Polycystic ovaries and associated clinical and biochemical features among women with infertility in a tertiary hospital in Tanzania|
Pembe, A.B. & Abeid, M.S.
The aim of this study was to determine prevalence of polycystic ovaries (PCO) and
associated clinical and biochemical features among women with infertility attending gynaecological
outpatient department (GOPD) at Muhimbili National Hospital (MNH) in Dar es Salaam, Tanzania.
All women with infertility attending the GOPD from 11th September 2006 to 15th February 2007 were recruited to the study. Information on socio-demographic, obstetric and menstrual characteristics
was collected. Anthropometric measurement, clinical examination of acne and hirsutism, vaginal
ultrasonography for PCO and biochemical analysis of luteinizing hormone (LH), follicle stimulating
hormone (FSH) and testosterone were performed. All 102 women who attended the GOPD during
the study period due to infertility were recruited. Two women were excluded after diagnosis of
pregnancy made by hormonal assay and ultrasonography thus remaining with 100 women for
analysis. Oligomenorrhoea and acne were significantly higher in a group of women with PCO than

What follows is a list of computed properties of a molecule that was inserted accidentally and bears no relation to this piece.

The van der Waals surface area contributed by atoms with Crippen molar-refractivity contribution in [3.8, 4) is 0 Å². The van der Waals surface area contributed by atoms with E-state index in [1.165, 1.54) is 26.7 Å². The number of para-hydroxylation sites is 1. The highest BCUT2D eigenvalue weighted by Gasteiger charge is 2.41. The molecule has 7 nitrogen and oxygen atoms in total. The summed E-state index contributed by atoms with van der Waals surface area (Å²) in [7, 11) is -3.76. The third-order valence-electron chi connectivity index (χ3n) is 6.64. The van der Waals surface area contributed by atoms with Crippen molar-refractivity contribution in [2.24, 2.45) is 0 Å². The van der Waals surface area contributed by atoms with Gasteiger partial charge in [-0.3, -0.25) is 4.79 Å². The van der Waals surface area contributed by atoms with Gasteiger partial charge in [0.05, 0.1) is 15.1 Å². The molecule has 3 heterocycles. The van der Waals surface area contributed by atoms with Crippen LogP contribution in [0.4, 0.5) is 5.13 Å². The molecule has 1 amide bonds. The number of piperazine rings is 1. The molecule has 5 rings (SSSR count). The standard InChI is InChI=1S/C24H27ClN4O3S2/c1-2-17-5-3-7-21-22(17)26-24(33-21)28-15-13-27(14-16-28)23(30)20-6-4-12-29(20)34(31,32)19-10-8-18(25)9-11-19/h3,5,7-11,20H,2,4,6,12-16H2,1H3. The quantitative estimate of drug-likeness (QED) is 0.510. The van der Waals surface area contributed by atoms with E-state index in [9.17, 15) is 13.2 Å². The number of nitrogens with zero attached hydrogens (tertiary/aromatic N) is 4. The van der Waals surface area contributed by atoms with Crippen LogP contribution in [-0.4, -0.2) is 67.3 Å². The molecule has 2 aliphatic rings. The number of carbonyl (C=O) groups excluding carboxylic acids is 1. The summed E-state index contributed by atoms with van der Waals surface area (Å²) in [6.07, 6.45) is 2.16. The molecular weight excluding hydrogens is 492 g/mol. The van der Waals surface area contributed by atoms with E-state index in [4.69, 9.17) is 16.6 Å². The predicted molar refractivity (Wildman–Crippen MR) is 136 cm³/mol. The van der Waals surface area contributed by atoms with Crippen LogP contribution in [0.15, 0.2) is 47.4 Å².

among women with normal ovaries. The mean hirsutism score though was not significant, was
higher in women with PCO than in women with normal ovaries (5.1±2.7 vs. 4±2.4, P<0.057). Using the Rotterdam criteria 32 (32%) women were diagnosed to have polycystic ovary syndrome (PCOS).
Among these women 25 (78.1%) had PCO, 24 (75%) had signs of oligoanovulation, and 18 (56.3%) had
hirsutism. Among 68 women with no PCOS, 7 (10.3%) had polycystic ovaries, 15 (22.1%) had signs of
oligoanovulation and 6 (8.8%) had hirsutism. In conclusion, polycystic ovaries are common among
women with infertility, however are not necessarily associated with polycystic ovary syndrome.
Doctors should investigate their clients for PCOS and offer appropriate treatment.
infertility, women, polycystic ovaries, polycystic ovarian syndrome, Tanzania